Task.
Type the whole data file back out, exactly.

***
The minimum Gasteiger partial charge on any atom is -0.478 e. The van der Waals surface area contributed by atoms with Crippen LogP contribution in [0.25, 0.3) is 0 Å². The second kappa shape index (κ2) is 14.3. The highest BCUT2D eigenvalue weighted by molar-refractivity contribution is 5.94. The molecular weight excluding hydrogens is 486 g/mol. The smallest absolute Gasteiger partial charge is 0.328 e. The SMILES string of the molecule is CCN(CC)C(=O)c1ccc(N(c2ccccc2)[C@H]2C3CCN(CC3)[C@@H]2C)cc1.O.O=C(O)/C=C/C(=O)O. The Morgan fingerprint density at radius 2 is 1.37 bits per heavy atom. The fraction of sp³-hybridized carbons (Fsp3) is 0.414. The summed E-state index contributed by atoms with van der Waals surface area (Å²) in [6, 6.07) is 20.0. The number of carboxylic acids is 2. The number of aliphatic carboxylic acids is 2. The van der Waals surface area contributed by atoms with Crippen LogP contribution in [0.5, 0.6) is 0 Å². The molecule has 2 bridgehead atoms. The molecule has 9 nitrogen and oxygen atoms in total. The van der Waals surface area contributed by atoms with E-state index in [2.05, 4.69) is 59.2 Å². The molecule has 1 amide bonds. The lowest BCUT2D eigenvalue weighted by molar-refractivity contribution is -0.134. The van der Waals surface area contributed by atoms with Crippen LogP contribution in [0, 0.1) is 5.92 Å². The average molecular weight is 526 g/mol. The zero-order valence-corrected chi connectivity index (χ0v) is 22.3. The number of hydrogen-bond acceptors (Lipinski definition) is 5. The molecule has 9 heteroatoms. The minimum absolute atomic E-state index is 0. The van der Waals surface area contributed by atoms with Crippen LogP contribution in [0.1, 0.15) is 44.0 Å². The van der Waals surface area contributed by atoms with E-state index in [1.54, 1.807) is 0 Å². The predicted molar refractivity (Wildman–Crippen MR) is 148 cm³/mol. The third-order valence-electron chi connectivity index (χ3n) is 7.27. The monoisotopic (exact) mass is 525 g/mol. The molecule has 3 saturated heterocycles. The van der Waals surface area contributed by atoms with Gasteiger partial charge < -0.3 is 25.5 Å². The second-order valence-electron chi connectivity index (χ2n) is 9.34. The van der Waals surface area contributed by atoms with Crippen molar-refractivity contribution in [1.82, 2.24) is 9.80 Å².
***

The minimum Gasteiger partial charge on any atom is -0.478 e. The van der Waals surface area contributed by atoms with Crippen LogP contribution in [0.25, 0.3) is 0 Å². The second kappa shape index (κ2) is 14.3. The highest BCUT2D eigenvalue weighted by molar-refractivity contribution is 5.94. The molecular weight excluding hydrogens is 486 g/mol. The smallest absolute Gasteiger partial charge is 0.328 e. The SMILES string of the molecule is CCN(CC)C(=O)c1ccc(N(c2ccccc2)[C@H]2C3CCN(CC3)[C@@H]2C)cc1.O.O=C(O)/C=C/C(=O)O. The Morgan fingerprint density at radius 2 is 1.37 bits per heavy atom. The fraction of sp³-hybridized carbons (Fsp3) is 0.414. The summed E-state index contributed by atoms with van der Waals surface area (Å²) in [6, 6.07) is 20.0. The number of carboxylic acids is 2. The number of aliphatic carboxylic acids is 2. The van der Waals surface area contributed by atoms with Crippen LogP contribution in [0.5, 0.6) is 0 Å². The molecule has 2 bridgehead atoms. The molecule has 9 nitrogen and oxygen atoms in total. The van der Waals surface area contributed by atoms with E-state index in [2.05, 4.69) is 59.2 Å². The molecule has 1 amide bonds. The lowest BCUT2D eigenvalue weighted by molar-refractivity contribution is -0.134. The van der Waals surface area contributed by atoms with Crippen LogP contribution in [0, 0.1) is 5.92 Å². The average molecular weight is 526 g/mol. The zero-order valence-corrected chi connectivity index (χ0v) is 22.3. The number of hydrogen-bond acceptors (Lipinski definition) is 5. The molecule has 9 heteroatoms. The minimum absolute atomic E-state index is 0. The van der Waals surface area contributed by atoms with Crippen LogP contribution in [0.1, 0.15) is 44.0 Å². The van der Waals surface area contributed by atoms with E-state index in [1.54, 1.807) is 0 Å². The predicted molar refractivity (Wildman–Crippen MR) is 148 cm³/mol. The third-order valence-electron chi connectivity index (χ3n) is 7.27. The monoisotopic (exact) mass is 525 g/mol. The molecule has 3 saturated heterocycles. The van der Waals surface area contributed by atoms with Gasteiger partial charge < -0.3 is 25.5 Å². The second-order valence-electron chi connectivity index (χ2n) is 9.34. The van der Waals surface area contributed by atoms with Crippen molar-refractivity contribution in [1.82, 2.24) is 9.80 Å².